Self Improvement

Mandy Kloppers

Don’t judge a book by it’s cover


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Don’t judge a book by it’s cover

Someone recently put a comment on Facebook about not judging a book by its cover. The comment was something along the lines of: “Some of the nicest people have tattoos and piercings and some of the most judgemental people go to church every Sunday.”

This comment got me thinking. I remember learning in my psychology degree about cognitive shortcuts. How people go about processing and storing information and how we use stereotypes to shorten the amount of time it takes to categorise information. As we live in a world with information overload on a daily basis, it kind of makes sense to try and pigeonhole people. I have often found that when I have tried to generalise that I have been wrong.

That is one of the amazing things about human beings-we may share similarities but we are all unique in our own special way. Since I began counselling I have become much more open-minded. Of course it is natural to assume things about people you have never met and I would do this in the beginning. The new client within begin to tell me a little more about themselves and their life story and I would realise how many preconceived ideas I had about them.

Being open-minded, curious and with an eagerness to learn are prerequisites when offering counselling to others. I have to set aside my prejudices and biases and do my level best to understand the world from another person’s perspective. This has taught me how we all have varying perspectives on what is happening in the world. It has also helped me to appreciate that there is always more than one way to view an event or an experience.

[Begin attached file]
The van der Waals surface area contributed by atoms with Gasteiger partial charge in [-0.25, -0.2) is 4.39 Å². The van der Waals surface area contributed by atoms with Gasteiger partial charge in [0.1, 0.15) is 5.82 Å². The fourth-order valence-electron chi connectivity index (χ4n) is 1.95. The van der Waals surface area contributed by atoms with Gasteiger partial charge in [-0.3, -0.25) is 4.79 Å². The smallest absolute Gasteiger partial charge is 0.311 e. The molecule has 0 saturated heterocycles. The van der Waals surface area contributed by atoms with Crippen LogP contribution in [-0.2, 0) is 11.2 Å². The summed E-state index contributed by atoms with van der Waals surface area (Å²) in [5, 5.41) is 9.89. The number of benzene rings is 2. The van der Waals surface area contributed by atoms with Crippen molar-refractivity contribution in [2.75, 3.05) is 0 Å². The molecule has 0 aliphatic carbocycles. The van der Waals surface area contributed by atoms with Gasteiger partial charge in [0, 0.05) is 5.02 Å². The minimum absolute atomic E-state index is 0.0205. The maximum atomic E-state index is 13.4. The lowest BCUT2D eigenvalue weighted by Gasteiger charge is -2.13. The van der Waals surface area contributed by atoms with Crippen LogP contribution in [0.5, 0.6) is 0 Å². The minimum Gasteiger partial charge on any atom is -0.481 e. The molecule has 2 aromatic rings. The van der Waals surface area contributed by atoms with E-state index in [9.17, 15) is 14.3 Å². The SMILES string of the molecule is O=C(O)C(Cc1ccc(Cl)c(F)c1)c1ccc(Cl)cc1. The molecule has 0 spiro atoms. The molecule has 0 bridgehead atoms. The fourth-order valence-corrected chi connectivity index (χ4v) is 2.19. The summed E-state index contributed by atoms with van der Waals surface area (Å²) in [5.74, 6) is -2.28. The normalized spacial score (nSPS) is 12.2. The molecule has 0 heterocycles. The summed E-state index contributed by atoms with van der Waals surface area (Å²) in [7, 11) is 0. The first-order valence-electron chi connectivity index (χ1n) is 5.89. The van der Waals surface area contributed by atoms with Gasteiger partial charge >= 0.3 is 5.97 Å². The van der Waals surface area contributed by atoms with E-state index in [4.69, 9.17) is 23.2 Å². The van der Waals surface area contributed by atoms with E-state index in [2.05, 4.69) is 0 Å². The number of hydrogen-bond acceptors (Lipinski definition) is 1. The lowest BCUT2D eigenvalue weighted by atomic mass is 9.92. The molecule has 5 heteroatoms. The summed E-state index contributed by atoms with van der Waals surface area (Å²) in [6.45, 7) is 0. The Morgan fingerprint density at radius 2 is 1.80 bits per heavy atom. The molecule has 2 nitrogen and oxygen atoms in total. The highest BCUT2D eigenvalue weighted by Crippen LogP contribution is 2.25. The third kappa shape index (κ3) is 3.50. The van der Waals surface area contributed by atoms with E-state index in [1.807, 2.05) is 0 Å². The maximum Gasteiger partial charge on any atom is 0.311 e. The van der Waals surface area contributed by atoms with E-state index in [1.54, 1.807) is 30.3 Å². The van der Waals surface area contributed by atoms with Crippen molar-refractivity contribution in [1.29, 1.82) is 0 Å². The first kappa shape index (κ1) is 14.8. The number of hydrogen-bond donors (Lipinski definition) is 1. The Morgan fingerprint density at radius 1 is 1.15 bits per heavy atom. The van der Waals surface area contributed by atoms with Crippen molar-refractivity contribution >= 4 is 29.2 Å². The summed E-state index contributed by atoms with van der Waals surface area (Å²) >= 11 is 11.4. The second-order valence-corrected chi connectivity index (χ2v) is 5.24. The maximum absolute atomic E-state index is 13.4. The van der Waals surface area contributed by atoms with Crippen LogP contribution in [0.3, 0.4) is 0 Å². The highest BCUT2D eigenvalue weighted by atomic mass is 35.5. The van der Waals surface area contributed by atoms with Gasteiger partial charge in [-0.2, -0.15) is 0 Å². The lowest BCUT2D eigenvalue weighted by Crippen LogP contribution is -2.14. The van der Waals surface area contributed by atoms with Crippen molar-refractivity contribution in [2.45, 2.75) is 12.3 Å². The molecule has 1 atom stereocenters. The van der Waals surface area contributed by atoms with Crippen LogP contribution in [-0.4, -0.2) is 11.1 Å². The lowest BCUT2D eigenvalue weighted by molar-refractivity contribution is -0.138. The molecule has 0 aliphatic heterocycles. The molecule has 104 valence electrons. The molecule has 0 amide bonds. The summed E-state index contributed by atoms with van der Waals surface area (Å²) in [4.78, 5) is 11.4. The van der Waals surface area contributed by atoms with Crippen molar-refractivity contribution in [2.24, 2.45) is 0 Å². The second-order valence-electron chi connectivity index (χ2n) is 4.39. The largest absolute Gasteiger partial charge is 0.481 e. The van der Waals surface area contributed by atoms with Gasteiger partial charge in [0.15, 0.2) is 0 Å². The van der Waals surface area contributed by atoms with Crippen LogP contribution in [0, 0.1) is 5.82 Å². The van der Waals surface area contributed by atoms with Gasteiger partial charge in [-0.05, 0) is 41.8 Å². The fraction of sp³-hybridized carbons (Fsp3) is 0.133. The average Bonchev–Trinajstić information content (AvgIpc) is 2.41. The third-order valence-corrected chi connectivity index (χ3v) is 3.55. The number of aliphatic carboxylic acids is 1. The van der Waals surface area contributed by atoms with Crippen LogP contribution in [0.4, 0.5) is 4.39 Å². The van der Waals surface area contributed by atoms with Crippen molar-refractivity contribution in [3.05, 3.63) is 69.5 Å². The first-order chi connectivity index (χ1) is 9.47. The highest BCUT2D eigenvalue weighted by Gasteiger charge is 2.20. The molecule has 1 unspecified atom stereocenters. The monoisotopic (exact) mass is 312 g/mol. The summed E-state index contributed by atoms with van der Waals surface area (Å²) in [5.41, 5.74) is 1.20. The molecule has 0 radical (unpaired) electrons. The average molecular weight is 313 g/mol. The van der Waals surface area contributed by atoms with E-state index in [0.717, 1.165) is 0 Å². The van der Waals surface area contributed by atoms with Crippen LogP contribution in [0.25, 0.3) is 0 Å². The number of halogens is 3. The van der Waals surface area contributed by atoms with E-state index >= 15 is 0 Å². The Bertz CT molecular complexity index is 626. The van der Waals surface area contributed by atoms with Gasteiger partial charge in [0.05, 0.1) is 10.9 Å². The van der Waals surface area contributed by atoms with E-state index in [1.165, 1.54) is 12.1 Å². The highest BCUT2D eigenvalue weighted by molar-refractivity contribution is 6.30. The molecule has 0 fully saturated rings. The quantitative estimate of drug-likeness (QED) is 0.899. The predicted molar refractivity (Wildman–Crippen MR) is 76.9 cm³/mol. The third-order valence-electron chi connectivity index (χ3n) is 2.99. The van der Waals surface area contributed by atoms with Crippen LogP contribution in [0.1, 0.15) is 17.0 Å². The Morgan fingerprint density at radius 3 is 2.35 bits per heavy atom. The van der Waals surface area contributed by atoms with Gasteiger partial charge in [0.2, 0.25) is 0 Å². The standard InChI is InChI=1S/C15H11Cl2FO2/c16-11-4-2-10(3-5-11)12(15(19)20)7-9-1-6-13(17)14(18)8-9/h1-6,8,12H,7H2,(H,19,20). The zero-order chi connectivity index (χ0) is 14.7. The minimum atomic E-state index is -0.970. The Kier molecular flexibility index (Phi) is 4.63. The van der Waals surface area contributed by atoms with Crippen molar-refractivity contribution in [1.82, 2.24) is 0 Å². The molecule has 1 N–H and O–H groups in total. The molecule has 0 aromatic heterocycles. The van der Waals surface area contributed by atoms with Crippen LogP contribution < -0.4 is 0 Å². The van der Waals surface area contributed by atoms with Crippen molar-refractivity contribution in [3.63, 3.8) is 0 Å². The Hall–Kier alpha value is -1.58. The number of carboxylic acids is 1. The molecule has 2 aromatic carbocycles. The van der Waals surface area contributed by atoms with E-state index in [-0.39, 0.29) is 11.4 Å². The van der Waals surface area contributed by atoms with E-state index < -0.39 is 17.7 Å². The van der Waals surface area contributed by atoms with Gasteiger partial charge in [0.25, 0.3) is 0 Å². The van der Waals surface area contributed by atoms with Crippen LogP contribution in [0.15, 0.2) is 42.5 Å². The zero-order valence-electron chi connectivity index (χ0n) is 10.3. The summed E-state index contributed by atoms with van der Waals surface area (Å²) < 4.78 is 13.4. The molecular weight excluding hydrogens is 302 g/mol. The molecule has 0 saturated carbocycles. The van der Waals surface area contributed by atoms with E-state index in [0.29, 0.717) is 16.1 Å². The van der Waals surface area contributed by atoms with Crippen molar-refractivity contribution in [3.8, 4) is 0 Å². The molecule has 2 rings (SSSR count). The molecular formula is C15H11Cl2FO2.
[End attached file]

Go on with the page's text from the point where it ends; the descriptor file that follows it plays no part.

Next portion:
We all carry our own personal filters that help us make sense of the world. These are created from the moment we are born, during our childhoods, continuing into adulthood. Much of the learning and the automatic thoughts we have about the world come from learned experiences-especially as children.

Being a counsellor has made me appreciate even more the uniqueness we all have. Making an extra effort to see past the generalisations and stereotypes that we all use can lead to wonderful friendships, amazing new experiences and unconventional learning about the world around us.

Mandy X

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